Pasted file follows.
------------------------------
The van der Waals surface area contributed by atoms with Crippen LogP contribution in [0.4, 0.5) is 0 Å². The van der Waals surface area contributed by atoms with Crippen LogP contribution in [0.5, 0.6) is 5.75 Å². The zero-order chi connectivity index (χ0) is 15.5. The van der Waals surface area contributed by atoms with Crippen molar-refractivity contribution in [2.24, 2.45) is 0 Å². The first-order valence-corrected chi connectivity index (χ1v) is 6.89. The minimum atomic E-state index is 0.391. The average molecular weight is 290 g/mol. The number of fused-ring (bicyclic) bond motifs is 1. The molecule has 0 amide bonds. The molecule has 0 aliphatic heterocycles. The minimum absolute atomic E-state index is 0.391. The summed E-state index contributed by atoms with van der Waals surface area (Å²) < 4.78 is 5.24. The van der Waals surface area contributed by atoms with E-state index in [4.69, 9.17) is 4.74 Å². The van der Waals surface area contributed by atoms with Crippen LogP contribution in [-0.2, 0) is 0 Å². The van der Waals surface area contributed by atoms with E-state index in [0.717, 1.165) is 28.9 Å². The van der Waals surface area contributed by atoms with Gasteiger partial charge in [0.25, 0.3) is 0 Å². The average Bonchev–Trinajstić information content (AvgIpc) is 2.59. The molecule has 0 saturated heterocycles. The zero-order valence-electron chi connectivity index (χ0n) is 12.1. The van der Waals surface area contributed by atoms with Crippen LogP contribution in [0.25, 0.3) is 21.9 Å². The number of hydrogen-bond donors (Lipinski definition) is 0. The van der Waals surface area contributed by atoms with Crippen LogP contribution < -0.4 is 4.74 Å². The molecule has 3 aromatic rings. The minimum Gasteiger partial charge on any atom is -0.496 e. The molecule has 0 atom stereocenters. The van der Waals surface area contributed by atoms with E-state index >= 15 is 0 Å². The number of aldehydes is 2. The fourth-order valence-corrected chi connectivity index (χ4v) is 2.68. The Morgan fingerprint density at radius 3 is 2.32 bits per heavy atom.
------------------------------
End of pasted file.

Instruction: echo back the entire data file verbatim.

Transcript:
The van der Waals surface area contributed by atoms with Crippen LogP contribution in [0.4, 0.5) is 0 Å². The van der Waals surface area contributed by atoms with Crippen LogP contribution in [0.5, 0.6) is 5.75 Å². The zero-order chi connectivity index (χ0) is 15.5. The van der Waals surface area contributed by atoms with Crippen molar-refractivity contribution in [2.24, 2.45) is 0 Å². The first-order valence-corrected chi connectivity index (χ1v) is 6.89. The minimum atomic E-state index is 0.391. The average molecular weight is 290 g/mol. The number of fused-ring (bicyclic) bond motifs is 1. The molecule has 0 amide bonds. The molecule has 0 aliphatic heterocycles. The minimum absolute atomic E-state index is 0.391. The summed E-state index contributed by atoms with van der Waals surface area (Å²) < 4.78 is 5.24. The van der Waals surface area contributed by atoms with E-state index in [4.69, 9.17) is 4.74 Å². The van der Waals surface area contributed by atoms with Crippen LogP contribution in [-0.2, 0) is 0 Å². The van der Waals surface area contributed by atoms with E-state index in [0.717, 1.165) is 28.9 Å². The van der Waals surface area contributed by atoms with Gasteiger partial charge in [0.25, 0.3) is 0 Å². The average Bonchev–Trinajstić information content (AvgIpc) is 2.59. The molecule has 0 saturated heterocycles. The zero-order valence-electron chi connectivity index (χ0n) is 12.1. The van der Waals surface area contributed by atoms with Crippen LogP contribution in [0.25, 0.3) is 21.9 Å². The number of hydrogen-bond donors (Lipinski definition) is 0. The van der Waals surface area contributed by atoms with Crippen LogP contribution < -0.4 is 4.74 Å². The molecule has 3 aromatic rings. The minimum Gasteiger partial charge on any atom is -0.496 e. The molecule has 0 atom stereocenters. The van der Waals surface area contributed by atoms with E-state index >= 15 is 0 Å². The number of aldehydes is 2. The fourth-order valence-corrected chi connectivity index (χ4v) is 2.68. The Morgan fingerprint density at radius 3 is 2.32 bits per heavy atom.